“Oh, Jesus,” I said to myself, “this has started out badly.”
It was during an ad break on the supposedly ad-less Spanish national broadcaster, TVE 1, when I learned of a soon-to-be-aired period drama based on the relationship between Queen Elizabeth I of England and Mary, Queen of Scots, and called, reasonably enough Reinas (Queens). The series is one of these co-productiony things that you see happening between countries’ national broadcasters, is shot in Scotland and Spain, and has English as its original language. Not that Spanish audiences will get to hear a word of the Bard’s tongue: as with all foreign-language TV and cinema, Reinas will be dubbed — the equivalent of taking a butcher’s knife to the dialogue and any nuances that accompany it. And it probably won’t be dubbed all that well either. Sometimes the results can be hilarious; you might recognise Marge Simpson as the voice of one of the main protagonists. Or off-putting; imagine trying to reconcile the voice of Clint Eastwood coming from the mouth of one of Mary’s lairds.
But, not only will viewers of TVE 1 get to see a watered- and dumbed-down dubbed version of a Reinas that they half paid for (each episode has cost two million quid), they will also have their intelligence insulted by the usual Spanish practice of Hispanicising foreign names. What had me Jesus-ing and oh-my-God-ing the other night as I watched the trailer were the characters’ names: Elizabeth had been translated to Isabel, Mary Stuart to María Estuardo, and place names such as Edinburgh to Edimburgo. What is the point of this? To make a period drama about the conflict between two foreign countries less foreign? To make your drama easier on the ear for you hopelessly monoglot audience? To resist the Anglicisation of your own language by putting the boot in first?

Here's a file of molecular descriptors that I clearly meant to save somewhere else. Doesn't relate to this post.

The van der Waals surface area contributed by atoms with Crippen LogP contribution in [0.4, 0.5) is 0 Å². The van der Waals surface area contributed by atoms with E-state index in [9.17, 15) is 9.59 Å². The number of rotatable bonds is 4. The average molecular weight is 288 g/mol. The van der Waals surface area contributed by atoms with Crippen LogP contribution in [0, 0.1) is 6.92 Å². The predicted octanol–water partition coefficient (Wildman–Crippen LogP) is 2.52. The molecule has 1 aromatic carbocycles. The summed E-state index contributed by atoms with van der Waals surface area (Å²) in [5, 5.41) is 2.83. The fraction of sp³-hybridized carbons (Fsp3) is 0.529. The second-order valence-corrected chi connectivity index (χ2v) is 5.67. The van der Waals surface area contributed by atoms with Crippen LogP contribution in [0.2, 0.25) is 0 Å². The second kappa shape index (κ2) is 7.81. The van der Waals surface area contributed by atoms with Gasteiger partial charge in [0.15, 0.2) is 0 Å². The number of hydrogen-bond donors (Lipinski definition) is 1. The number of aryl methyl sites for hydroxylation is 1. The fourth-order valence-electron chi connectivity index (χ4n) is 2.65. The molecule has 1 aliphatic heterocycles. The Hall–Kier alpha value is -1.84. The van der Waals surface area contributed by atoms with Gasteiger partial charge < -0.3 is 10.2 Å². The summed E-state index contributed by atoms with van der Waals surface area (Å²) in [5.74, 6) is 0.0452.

It is standard practice in Spanish prose and speech to translate those foreign names that are amenable to translation. Prince William of the House of Windsor is Guillermo. His father is Carlos. Guillermo’s wife’s name, with no Spanish equivalent, remains Kate, as does former president Obama’s. The custom reflects, in this author’s opinion, equal measures of arrogance and insecurity. Arrogance in the sense of having the temerity to shape people’s God-given names to your own tongue. And the insecurity of a nation that sees itself as hopelessly unable to manage foreign languages. (The dubbing comes from this dark corner of not wishing to be shown up as not having the first clue of [usually] English.)
Unlike neighbouring Portugal (where TV is not dubbed) people’s levels of English here in Spain are abominable. Somehow, barring the chosen few, Spaniards manage to get through circa fifteen years of formal education without picking up much beyond a few heavily accented stock phrases. In spite of squillions being spent per year on private lessons, novel learning systems, immersion camps and the like, I have seen no discernible improvement over the last decade and a half in societal knowledge of what has become the world’s de facto lingua franca. It seems as if Spanish society is resistant to bilingualism — and the dubbing and name-translating are manifestations of this.
So, in spite of a deep interest in Scottish history, I shall not be tuning into Reinas when it airs. My blood pressure would creep slowly upwards with each Estuardo, Ricardo or Eduardo, and I intend to live to hear the new Arcade Fire album that’s promised for the summer!